THE CENTRAL FACTS FROM THE COURSES YOU ALWAYS MEANT TO TAKE, IN 25 LECTURES

Week 5 Day 1 Epistemology Visiting Lecturer: Peter Mullen
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The Independent Online
What do you know? More to the point, how do you know what you know?

Bertrand Russell famously asked in The Problems of Philosophy: "Is there any knowledge in the world so certain that no one can doubt it?"

Descartes thought he'd got the answer when he deduced from the fact that he was doubting that he must therefore be thinking, and that if he was thinking then he must exist. And so, Cogito ergo sum - I think, therefore I am - the words that cast Western philosophy into a mode from which it did not recover for more than 300 years.

The Cogito sounds plausible, but it smells fishy. Wittgenstein thought that it started in the wrong place. After all, if, like Descartes, I am thinking about my capacity for systematic doubt, then this thinking must be going on in a language: and the notion of a private language doesn't make any sense. This argument pulls the rug from under the concept of Cartesian Privacy and shows that subjective things are not the most certain.

Besides, asked Wittgenstein, must I be thinking about my existence in order to demonstrate to myself my existence - or will any old thought do as well? It sounds odd to say, "I think it's raining, therefore I exist." It is surely bizarre to deduce one's existence from one's thoughts - as if I should deduce that I am thirsty because I find myself drinking a pint.

Every answer imaginable has been offered to the question of how we know what we know.

Is knowledge the result of sense impressions? But what of when our senses deceive us? It is possible that we are dreaming. You may be dreaming that you are reading this article right now. The whole world might be a dream. Everything could be different from the way we see it. What if all the world were only an illusion?

But hang on a minute. If everything is an illusion, where do we get the idea of "illusion"? To claim that everything is illusory is like saying that all money is counterfeit.

The concept of what is illusory requires for its meaning the concept that some things are genuine. So far, so good. But which bits of what we perceive are real and which not is still anybody's guess - isn't it?

Surely we know the truths of arithmetic? But these have been held to be trivial - which is not much comfort to the youngster struggling with his times tables. They are trivial in the sense that what goes on the right side of the "=" sign is only an alternative way of describing what goes on the left side.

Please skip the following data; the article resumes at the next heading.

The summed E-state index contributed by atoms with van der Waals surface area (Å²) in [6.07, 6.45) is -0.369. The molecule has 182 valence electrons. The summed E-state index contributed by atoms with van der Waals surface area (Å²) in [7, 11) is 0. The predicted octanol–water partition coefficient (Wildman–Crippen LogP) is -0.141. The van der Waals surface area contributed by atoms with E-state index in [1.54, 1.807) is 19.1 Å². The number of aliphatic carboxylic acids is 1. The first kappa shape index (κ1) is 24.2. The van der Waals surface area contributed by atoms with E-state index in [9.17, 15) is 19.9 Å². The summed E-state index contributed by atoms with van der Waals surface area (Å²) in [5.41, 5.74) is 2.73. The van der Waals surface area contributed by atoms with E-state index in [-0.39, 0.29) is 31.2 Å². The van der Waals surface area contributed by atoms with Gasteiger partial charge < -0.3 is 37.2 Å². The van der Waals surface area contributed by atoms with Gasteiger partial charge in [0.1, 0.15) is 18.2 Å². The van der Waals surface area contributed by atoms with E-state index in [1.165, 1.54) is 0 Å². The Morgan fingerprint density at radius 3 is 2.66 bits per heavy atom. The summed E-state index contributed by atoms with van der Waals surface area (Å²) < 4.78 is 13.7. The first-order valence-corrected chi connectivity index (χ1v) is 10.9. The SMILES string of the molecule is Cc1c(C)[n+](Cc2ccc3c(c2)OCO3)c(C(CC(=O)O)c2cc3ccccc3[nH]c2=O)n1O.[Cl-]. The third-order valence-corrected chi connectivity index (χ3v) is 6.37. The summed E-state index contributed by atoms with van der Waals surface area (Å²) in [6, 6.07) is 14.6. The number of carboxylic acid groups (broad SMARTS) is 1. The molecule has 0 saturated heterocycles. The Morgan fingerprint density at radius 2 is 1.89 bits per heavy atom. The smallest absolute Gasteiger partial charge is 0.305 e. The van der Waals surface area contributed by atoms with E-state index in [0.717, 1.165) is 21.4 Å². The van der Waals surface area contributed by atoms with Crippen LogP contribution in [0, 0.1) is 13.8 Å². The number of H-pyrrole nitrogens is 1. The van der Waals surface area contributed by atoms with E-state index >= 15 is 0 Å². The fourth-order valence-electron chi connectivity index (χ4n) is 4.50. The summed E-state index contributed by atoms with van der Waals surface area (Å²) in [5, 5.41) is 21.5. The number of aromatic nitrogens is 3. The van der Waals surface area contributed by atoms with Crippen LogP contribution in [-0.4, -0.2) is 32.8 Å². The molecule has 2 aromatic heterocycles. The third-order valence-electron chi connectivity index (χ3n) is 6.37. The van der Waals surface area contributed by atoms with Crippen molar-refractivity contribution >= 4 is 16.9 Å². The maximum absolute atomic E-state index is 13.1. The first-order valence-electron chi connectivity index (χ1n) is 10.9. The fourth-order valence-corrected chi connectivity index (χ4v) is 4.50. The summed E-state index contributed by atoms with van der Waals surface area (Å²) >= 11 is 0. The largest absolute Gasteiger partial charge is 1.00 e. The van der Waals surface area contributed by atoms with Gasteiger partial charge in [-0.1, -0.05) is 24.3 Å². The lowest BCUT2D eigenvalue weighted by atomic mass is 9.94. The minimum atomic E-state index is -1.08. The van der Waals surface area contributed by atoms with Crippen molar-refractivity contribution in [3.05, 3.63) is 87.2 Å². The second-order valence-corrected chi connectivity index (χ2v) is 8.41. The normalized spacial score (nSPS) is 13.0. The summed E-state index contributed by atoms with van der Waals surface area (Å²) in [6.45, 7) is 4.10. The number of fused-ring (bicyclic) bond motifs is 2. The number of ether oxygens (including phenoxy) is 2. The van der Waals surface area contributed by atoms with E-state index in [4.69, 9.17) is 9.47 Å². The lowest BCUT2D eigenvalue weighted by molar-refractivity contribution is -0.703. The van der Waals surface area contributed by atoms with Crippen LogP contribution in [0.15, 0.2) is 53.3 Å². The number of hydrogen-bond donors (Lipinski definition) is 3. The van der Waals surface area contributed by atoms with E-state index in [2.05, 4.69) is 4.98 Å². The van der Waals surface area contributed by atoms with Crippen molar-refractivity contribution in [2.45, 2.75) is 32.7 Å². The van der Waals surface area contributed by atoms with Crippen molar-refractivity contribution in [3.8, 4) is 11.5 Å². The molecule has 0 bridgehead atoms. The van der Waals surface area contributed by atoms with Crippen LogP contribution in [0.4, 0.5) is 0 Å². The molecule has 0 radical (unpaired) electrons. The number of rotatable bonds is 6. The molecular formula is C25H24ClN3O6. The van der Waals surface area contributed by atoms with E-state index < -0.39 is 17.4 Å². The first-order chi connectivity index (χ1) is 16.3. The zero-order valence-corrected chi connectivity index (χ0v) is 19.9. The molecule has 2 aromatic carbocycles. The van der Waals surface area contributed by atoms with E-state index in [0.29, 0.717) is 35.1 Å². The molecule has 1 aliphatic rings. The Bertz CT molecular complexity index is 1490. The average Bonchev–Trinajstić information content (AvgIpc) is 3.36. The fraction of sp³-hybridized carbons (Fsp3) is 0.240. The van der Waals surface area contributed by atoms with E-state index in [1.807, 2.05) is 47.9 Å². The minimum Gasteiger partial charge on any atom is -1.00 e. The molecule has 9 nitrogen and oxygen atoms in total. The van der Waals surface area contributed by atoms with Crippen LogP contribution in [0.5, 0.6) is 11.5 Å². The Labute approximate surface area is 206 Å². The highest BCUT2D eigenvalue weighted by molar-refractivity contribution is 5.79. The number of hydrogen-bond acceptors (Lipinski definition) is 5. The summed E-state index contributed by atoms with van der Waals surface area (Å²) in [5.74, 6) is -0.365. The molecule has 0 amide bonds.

Thus, arithmetic is only, as philosophers say in their jargon, "analytic" - true by means of the meaning of arithmetical expressions themselves. So we cannot get new knowledge from our use of words and symbols. To say that a bachelor is an unmarried man is only to put what we know already into different words.

There is another interesting thing about the problem of epistemology. It is hung about with a sort of buggeration factor, and this is because of the nature of language itself. If you say something - anything - the form of language makes it immediately possible that you can be contradicted.

Language is binary. That is to say, as soon as you declare: "It is!", you invite the response: "No, it isn't!" This helps to explain why it is that for every idealist, there is a materialist; for every naturalist, an intuitionist; and so on down all the gloomy corridors of binary bind. (But see Hegel, who makes a virtue out of this.)

It is like the Monty Python "room for an argument" sketch, where someone says: "Argument isn't just the automatic gainsaying of what the other person has said."

"Yes it is!"

"No it isn't!"

You can mug up on these interesting possibilities by reading Chomsky on the binary nature of language, and the educational psychologists' notion that everyone is born with "a primitive sense of the number two".

There are fascinating teleological speculations on this point. That our epistemology is bedevilled by the binary nature of our speech is only what we should expect: for one of the ancient titles of the devil is "Binarius", and if you look at the opening of the Book of Genesis you will see that God called everything that he had made "good" except for what he made on the second day. If the truth may be defined as p, then certainly the lie is not-p, the alternative. And another of the devil's titles is Father of Lies.

These sorts of serendipitous discoveries are grist to the mill of those cultural anthropologists who say that all our philosophising is only an explicit and over-literal way of talking about what was known to our ancient and primitive forebears intuitively - or should that be naturally?

Tomorrow: Metaphysics

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